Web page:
In the previous episode, Valen Keefer shared her medicine regimen and discussed the realities, side effects, and responsibilities of living immunosuppressed. In this episode, Valen dives into the world of dating, relationships, and family planning as a transplant patient. Dating while being on the transplant waitlist can be emotionally uplifting and eye-opening at the same time. Do you both have the same vision for the future? Does this person have the fortitude to be a crucial care partner?
"When you're starting to date someone or you're married and find out that you need a transplant, the sooner you can have open conversations, the better. It connects you in a special way to be able to do this as a partnership. Being so open and vulnerable can seem like something scary to do, but it can lead to something beautiful." -Valen Keefer"
Valen Keefer | Kidney & Liver Transplant Recipient
There are currently over 106,000 people on the national transplant waiting list. Every nine minutes another person will be added to that list. One donor can save up to 8 lives and enhance 75 more. Learn more about being a donor here: https://www.organdonor.gov/learn/organ-donation-statistics
This docuseries is hosted by our patient advocate, Valen Keefer, the series describes the ups and downs, the challenges, and the hope, that someone might experience before, during, and after receiving a transplant. For those considering donation, you can access several interviews with living donors who talk about the process and the positive impact it’s had on their lives.
When you're starting to date someone or you're married and get diagnosed and find out that you need a transplant, the sooner you can have open conversations, the better. It connects you in a special way to be able to do this as a partnership. Being so open and vulnerable can seem like something scary to do, but it can lead to something beautiful. And even if it doesn't at that very moment, you're giving yourself the opportunity to hopefully get to that point of being with somebody that you're supposed to be with.
The way that Valen and I met was through a mutual friend that kind of took us along to a place where her and I first laid eyes on each other.
He asked me, "Can I get you a drink?” and I said, "No, thanks. I had a kidney transplant!” yelling it over the music. He was like, "Okay" because how do you respond to that? And when he first called me, he's like, "Hey" you know, naturally, like, "what are you up to?” And I was like, "Oh, I'm in Washington, D.C. I'm going to speak to the National Congressional Kidney Caucus tomorrow."
She told me, "Yeah, I'm not your average girl.” So if I hadn't known that already, I found that out really quickly on.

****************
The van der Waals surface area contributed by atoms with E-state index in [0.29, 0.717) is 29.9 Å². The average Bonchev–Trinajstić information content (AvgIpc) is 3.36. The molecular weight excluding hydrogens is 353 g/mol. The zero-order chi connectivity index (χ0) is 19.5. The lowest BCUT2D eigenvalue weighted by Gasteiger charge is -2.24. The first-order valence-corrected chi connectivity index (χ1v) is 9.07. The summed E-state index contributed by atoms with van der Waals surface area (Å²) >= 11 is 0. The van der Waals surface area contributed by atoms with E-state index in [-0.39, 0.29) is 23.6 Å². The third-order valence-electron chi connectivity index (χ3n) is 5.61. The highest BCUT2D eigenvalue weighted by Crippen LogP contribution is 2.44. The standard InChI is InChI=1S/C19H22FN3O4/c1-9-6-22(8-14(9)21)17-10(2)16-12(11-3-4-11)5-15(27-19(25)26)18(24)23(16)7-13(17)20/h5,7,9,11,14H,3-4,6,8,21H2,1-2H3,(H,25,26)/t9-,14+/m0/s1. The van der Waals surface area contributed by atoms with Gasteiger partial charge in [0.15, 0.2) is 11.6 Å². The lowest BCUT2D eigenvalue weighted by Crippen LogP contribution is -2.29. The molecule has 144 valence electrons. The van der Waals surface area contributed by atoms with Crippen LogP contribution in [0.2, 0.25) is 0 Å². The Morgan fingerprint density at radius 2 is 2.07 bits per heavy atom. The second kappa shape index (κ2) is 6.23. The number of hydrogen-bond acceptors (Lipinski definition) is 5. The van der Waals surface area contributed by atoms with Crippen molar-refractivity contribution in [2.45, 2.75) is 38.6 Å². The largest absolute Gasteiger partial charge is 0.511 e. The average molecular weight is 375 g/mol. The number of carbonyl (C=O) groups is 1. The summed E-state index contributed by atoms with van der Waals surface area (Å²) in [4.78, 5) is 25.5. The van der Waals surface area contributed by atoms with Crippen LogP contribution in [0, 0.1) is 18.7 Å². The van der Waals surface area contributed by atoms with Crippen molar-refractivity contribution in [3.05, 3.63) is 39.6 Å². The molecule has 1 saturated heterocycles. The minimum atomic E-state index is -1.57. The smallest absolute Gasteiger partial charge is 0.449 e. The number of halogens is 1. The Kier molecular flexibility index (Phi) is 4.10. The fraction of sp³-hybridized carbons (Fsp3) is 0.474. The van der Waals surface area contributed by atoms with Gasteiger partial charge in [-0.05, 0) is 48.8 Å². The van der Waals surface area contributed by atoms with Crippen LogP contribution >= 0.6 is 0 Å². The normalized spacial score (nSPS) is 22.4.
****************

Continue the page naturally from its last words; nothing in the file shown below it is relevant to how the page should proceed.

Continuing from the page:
At the time, I was several years post kidney transplant and I was thriving. I was so healthy. I was working full time. I really found my passion of being a patient advocate. It wasn't even like you looked at me differently. It wasn't as if I had anything or any health issues. It's just something I shared with you about my life. And there was no hesitation about any of it. Six months after being together, he took me out here to California and we planned and saved for two years and decided that we wanted to move cross-country.
What she didn't know is that before we left for our cross-country trip, I had asked her dad's permission to marry her, and in asking that, he looked me squarely in the eye, made sure that I knew that Valen was kind of at the healthiest point that he had ever seen her in her life, and that there might be other dark days that come and really just making sure that this was the commitment that I wanted to make and that I was sure and steadfast in my conviction to do it. And I was.
You get diagnosed with something, you instantly think, "How do I tell somebody that I'm dating?" or "How do I tell somebody that I'm married to that I'm going to need a transplant? And am I going to have kids? Am I going to have a family?" These are the real life thoughts that we have when we find out that something is going to impact our lives like transplantation.
And to have those conversations and be honest about what this whole journey might look like is really needed. It's just open, honest conversation. Because it's going to be difficult. It's going to make the journey that much more sweet, but that much more difficult. I think there is only one doctor in this entire journey that sat us down, looked us both square in the eye and said, "Is having a child important to you? Because if it's important to you, we'll figure it out and we'll make it happen.”
There are a lot of people that just really want to be mothers. They're very passionate about that, and that's a really hard thing to go through to think that you might not be one or that you can't or it won't work out. And navigating those emotions are so challenging. If this is something that you really want, I believe that there is a way. No matter what we're going through, I think we should still strive to seek the life that we really want to lead. And I believe with our determination, our health care team, the support from the community, I think a lot is possible.
I think the nice thing with being upfront with somebody is that you can learn if they're good fit for you, if you're honest and you share what you're going through or what you're going to go through in the future, and you can see that it's just too much for them, then you know that that's not the right fit for you, and that's okay. As hard as that may be, you want to find that right person, you deserve that person, and that there are the right fit and people out there to care for you and share this journey with you.
Multi-organ Transplant Recipient
Thermo Fisher Scientific
July 24, 2022
Series: Letters of Hope (video series)